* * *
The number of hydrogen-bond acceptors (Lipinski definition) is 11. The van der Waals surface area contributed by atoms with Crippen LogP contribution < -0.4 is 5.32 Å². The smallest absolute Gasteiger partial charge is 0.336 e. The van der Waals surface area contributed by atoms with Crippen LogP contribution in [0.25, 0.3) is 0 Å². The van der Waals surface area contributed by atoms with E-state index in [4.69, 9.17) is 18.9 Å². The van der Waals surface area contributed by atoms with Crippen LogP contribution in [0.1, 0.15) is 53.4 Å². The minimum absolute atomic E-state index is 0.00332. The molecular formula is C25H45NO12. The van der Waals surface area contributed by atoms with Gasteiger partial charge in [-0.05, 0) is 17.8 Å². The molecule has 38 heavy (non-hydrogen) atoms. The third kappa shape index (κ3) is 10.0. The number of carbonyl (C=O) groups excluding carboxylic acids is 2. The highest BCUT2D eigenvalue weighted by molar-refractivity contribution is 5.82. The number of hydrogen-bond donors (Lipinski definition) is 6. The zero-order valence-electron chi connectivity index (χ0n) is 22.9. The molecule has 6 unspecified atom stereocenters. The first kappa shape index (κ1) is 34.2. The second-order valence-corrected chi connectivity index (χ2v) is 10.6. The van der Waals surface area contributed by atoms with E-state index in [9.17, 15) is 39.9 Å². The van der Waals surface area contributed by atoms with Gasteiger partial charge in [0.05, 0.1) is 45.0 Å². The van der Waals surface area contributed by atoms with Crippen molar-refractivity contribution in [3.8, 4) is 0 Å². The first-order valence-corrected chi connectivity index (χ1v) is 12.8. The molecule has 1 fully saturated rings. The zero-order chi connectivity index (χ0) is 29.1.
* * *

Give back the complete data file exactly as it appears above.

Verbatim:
The number of hydrogen-bond acceptors (Lipinski definition) is 11. The van der Waals surface area contributed by atoms with Crippen LogP contribution < -0.4 is 5.32 Å². The smallest absolute Gasteiger partial charge is 0.336 e. The van der Waals surface area contributed by atoms with Crippen LogP contribution in [0.25, 0.3) is 0 Å². The van der Waals surface area contributed by atoms with E-state index in [4.69, 9.17) is 18.9 Å². The van der Waals surface area contributed by atoms with Crippen LogP contribution in [0.1, 0.15) is 53.4 Å². The minimum absolute atomic E-state index is 0.00332. The molecular formula is C25H45NO12. The van der Waals surface area contributed by atoms with Gasteiger partial charge in [-0.05, 0) is 17.8 Å². The molecule has 38 heavy (non-hydrogen) atoms. The third kappa shape index (κ3) is 10.0. The number of carbonyl (C=O) groups excluding carboxylic acids is 2. The highest BCUT2D eigenvalue weighted by molar-refractivity contribution is 5.82. The number of hydrogen-bond donors (Lipinski definition) is 6. The zero-order valence-electron chi connectivity index (χ0n) is 22.9. The molecule has 6 unspecified atom stereocenters. The first kappa shape index (κ1) is 34.2. The second-order valence-corrected chi connectivity index (χ2v) is 10.6. The van der Waals surface area contributed by atoms with E-state index in [9.17, 15) is 39.9 Å². The van der Waals surface area contributed by atoms with Gasteiger partial charge in [0.05, 0.1) is 45.0 Å². The van der Waals surface area contributed by atoms with Crippen molar-refractivity contribution in [3.8, 4) is 0 Å². The first-order valence-corrected chi connectivity index (χ1v) is 12.8. The molecule has 1 fully saturated rings. The zero-order chi connectivity index (χ0) is 29.1.